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The vitriolic 2012 presidential campaign painted private equity (PE) with a misleading “buy, strip, and flip” label: wealthy financiers acquire businesses with excessive debt, close factories and cut jobs, and promptly sell for quick gains rather than position companies for long-term growth.

In reality, private equity has an impressive track record of growing businesses and creating jobs in our national, state and local economies – and up and down the food industry supply chain – benefitting Americans in a number of ways. It’s time to review the facts about private equity.

Growing Earnings by Making Companies Better
Private equity has become a meaningful portion of American business. According to PitchBook, Private Equity Groups (PEGs) invested $313 billion of capital into 1,807 deals during 2012, representing 36.9% of total U.S. M&A transaction volume (Bloomberg).

PEGs exist to purchase businesses, finance their growth, build them into stronger businesses, and sell their interests to other investors for a profit. (Note: This article focuses solely on traditional private equity and buyout funds, separate from asset groups like hedge funds or early stage venture capital.) PEGs typically own portfolio companies for three to seven years, at which point the companies are sold to new ownership. Sale valuations are tied to the growth and certainty of future cash flows. Therefore, it is critical for PEGs to build businesses with sustainable competitive advantages, consistent and predictable cashflows, sound operations and viable growth opportunities that subsequent investors will be eager to purchase and capitalize on.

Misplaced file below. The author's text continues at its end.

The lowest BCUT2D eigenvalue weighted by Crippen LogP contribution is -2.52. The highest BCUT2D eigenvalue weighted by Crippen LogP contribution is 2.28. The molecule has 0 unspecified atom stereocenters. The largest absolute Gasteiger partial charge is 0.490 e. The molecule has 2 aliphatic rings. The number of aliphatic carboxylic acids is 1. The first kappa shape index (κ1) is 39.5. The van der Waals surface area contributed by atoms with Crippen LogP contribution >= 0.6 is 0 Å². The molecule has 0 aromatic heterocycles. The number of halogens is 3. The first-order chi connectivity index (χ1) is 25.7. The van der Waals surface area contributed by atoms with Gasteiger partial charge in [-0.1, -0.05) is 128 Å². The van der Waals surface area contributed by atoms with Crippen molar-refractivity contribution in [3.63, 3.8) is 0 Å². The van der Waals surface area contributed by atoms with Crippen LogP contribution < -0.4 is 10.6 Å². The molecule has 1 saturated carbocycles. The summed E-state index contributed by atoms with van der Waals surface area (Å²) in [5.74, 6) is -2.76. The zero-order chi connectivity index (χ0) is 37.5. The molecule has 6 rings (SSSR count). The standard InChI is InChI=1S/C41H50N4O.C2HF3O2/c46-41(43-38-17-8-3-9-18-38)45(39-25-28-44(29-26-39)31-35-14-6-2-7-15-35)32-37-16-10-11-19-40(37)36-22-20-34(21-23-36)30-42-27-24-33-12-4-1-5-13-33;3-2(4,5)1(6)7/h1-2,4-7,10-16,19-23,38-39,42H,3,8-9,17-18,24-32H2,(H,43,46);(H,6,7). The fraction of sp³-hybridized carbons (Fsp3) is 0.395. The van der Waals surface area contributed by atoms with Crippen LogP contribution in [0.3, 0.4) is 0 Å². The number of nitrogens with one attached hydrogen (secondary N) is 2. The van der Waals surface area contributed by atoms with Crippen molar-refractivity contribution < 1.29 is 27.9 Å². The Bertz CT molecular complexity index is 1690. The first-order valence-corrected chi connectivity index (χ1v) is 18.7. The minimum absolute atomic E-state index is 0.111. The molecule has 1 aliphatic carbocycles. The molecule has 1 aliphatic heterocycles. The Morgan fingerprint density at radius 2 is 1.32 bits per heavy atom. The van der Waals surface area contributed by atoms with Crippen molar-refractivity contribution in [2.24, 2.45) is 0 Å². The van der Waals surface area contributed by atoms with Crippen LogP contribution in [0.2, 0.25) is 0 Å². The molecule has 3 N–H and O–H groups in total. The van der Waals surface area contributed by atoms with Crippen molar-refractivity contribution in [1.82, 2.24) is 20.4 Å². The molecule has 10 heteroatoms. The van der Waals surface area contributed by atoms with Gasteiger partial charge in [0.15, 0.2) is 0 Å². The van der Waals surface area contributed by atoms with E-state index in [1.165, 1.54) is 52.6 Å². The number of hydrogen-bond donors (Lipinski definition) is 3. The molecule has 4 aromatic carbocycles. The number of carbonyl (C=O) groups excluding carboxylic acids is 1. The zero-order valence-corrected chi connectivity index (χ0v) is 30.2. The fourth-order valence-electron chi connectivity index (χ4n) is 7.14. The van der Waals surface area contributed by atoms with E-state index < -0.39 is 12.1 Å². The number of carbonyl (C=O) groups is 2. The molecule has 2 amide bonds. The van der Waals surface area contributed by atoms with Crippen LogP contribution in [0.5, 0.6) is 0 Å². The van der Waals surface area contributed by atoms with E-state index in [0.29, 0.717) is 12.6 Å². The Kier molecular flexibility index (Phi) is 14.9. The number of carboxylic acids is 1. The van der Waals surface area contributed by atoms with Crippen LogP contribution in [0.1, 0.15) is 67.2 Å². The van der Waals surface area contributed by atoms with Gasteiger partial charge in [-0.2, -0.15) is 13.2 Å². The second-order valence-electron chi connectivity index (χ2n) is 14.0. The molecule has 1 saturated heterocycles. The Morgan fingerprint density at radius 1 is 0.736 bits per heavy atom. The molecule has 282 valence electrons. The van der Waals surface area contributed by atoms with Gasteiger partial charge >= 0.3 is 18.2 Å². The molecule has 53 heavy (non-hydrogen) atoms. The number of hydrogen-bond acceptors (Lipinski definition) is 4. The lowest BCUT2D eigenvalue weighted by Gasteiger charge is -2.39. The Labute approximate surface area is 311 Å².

In its “2012 Private Equity Report”, Boston Consulting Group (BCG) reveals that private equity firms have been intensely focused on driving growth by strengthening the operations of their portfolio companies. Through interviews with key personnel at a variety of PEGs, BCG found that these firms have been refining their organizational and deal team structures in a variety of ways to improve their execution on operational improvement initiatives. These efforts have resulted in impressive financial performance. In an analysis of 89 U.S. and European private equity deals closed between 1998 and 2008 , BCG found that more than two-thirds of deals generated annual EBITDA (earnings before interest taxes depreciation and amortization) growth of 20 percent, and nearly half the deals generated annual EBITDA growth of at least 50 percent.

Growing Companies Need More Employees
Private capital-backed businesses have outperformed competitors in terms of both job creation and sales growth. The Association for Corporate Growth (ACG) spearheaded a comprehensive analysis that compared the performance of 23,211 private capital-backed companies to the universe of 52 million U.S. business establishments from 1995 to 2010. The study reveals that private capital-backed companies grew jobs by 64.4% from 1995 to 2010, compared to job growth of 18.3% for all U.S. businesses. Private capital-backed companies grew sales by 112.0% over the same time period – four times the 26.4% sales growth for all U.S. businesses. The BCG and ACG studies convincingly reveal that the industry’s focus on operational improvements have driven top-line and bottom-line growth and have created jobs in our national, regional and local economies.

Superior Returns for Pensions, Trusts